CAPE ELIZABETH — The Town Council will hold a public hearing on Nov. 6 on the proposed ordinance that would ban roosters on lots under about one acre.
The ordinance committee on Sept. 19 added the proposed rooster rule to the existing animal control ordinance, after Joe Gajda of 15 Farm Hill Road complained about his neighbor’s crowing rooster. Pat Kennedy of 17 Farm Hill Road has refused to remove his rooster from the residential neighborhood.
Councilors on Monday unanimously agreed to hold the public hearing to hear the thoughts of those who would be affected by the ordinance. Banning roosters on lots under 40,000 square feet would affect more than 2,800 properties: 61 percent of the lots, but only 25 percent of the land area.
Councilor Kathy Ray, chairwoman of the ordinance committee, explained that the proposed ordinance is written to treat the situation as an animal issue, not a noise issue.
“In order to regulate noise, it’s a much more complex issue than you’d think,” she said.
Councilor Caitlin Jordan disagreed.
“To me this is a noise issue,” she said.
Jordan asked why the rooster issue can’t be treated the same way a barking dog is handled. Police Chief Neil Williams, who was present at the meeting to field questions about enforcing the ordinance, responded.
“Dogs don’t bark all the time; not all dogs bark,” Williams said.
He went on to say that he’s come to understand that some roosters will crow all day and that it is not easy to stop them. He said dogs usually bark at something, and that he doesn’t think roosters crow at anything.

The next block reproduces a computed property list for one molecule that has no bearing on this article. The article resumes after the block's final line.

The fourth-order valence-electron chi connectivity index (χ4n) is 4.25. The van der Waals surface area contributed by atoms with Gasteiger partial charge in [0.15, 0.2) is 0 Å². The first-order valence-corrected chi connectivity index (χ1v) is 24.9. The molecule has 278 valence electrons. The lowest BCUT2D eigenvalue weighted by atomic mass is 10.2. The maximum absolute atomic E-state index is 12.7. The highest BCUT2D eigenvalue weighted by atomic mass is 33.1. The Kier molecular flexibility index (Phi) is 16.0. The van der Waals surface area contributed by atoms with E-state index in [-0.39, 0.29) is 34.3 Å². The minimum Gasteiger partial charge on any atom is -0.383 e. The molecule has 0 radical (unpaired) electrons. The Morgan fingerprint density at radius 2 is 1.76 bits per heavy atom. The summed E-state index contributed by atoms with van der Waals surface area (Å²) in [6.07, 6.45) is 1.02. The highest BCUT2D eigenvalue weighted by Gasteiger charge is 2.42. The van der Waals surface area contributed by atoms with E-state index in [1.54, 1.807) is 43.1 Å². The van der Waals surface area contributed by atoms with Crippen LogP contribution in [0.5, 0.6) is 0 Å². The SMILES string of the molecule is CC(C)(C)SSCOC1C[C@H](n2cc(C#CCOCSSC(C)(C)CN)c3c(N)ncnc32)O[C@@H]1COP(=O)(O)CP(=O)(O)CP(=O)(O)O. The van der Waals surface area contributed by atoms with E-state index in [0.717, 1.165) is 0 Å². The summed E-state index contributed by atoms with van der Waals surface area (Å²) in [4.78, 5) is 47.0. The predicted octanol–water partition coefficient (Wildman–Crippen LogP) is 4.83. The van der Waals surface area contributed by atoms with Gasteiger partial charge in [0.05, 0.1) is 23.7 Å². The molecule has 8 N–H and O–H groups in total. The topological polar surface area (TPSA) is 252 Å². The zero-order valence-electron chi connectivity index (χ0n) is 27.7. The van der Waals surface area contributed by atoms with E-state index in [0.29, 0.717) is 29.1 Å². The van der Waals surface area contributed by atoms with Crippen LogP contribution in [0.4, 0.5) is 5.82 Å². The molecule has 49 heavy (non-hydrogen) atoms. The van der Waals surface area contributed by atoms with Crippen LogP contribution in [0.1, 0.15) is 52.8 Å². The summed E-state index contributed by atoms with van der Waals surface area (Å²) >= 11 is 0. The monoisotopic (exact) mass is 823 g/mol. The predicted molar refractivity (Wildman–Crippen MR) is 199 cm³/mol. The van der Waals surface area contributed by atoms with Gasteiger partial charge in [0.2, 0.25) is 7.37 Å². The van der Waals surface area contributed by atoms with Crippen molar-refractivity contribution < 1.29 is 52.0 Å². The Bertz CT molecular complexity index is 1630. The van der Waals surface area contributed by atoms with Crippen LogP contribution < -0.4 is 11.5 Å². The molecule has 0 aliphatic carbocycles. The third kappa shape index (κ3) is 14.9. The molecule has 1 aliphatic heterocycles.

“My understanding with a rooster is that it doesn’t matter if there’s anything outside (causing it to crow),” Williams said. “It’s going to cock-a-doodle-do, therefore it’s much cleaner for us who are going to enforce it to make it (so) you can’t have any roosters on a piece of property under 40,000 square feet.”
Jordan also asked about grandfathering, saying that it might be unfair to take roosters away from people who owned them prior to the ordinance.
“We put a lot of ordinances into effect and people are grandfathered because they had a preexisting thing, and we’ve gone ahead and changed it, so what is the legal concept behind that and is there any way it could be argued and applied here?” she asked.
Neither Williams or any of the other councilors provided an answer to the question. Some did say they didn’t think it was a prevalent issue, and Williams said that in the over 30 years he’s worked in town, this is only the third time a rooster debate has come up.
Jordan said this should be enough reason to reconsider the ordinance.
“Right now, (Williams is) saying you’ve had two instances in the past how many years, and we’re going to take steps that make it so who knows how many roosters are in this town, but we’re effectively saying you can’t have roosters anymore, even though you’ve had it for years, your neighbors aren’t complaining, everybody’s fine,” she said. “But if you keep that rooster, you’re going to be breaking the law in Cape Elizabeth.”
Jordan went on to say that if residents want to have an impact on the council’s decision, they need to speak at the public hearing. Other councilors agreed, with Councilor Jamie Wagner saying people can also talk to councilors prior to the public hearing.
“I would encourage anybody that wants to continue to keep roosters, or ever have roosters, if there’s anything that you want to present to the council prior to the public hearing, I would encourage those citizens to do so,” he said.
The Nov. 6 public hearing will begin at 7 p.m.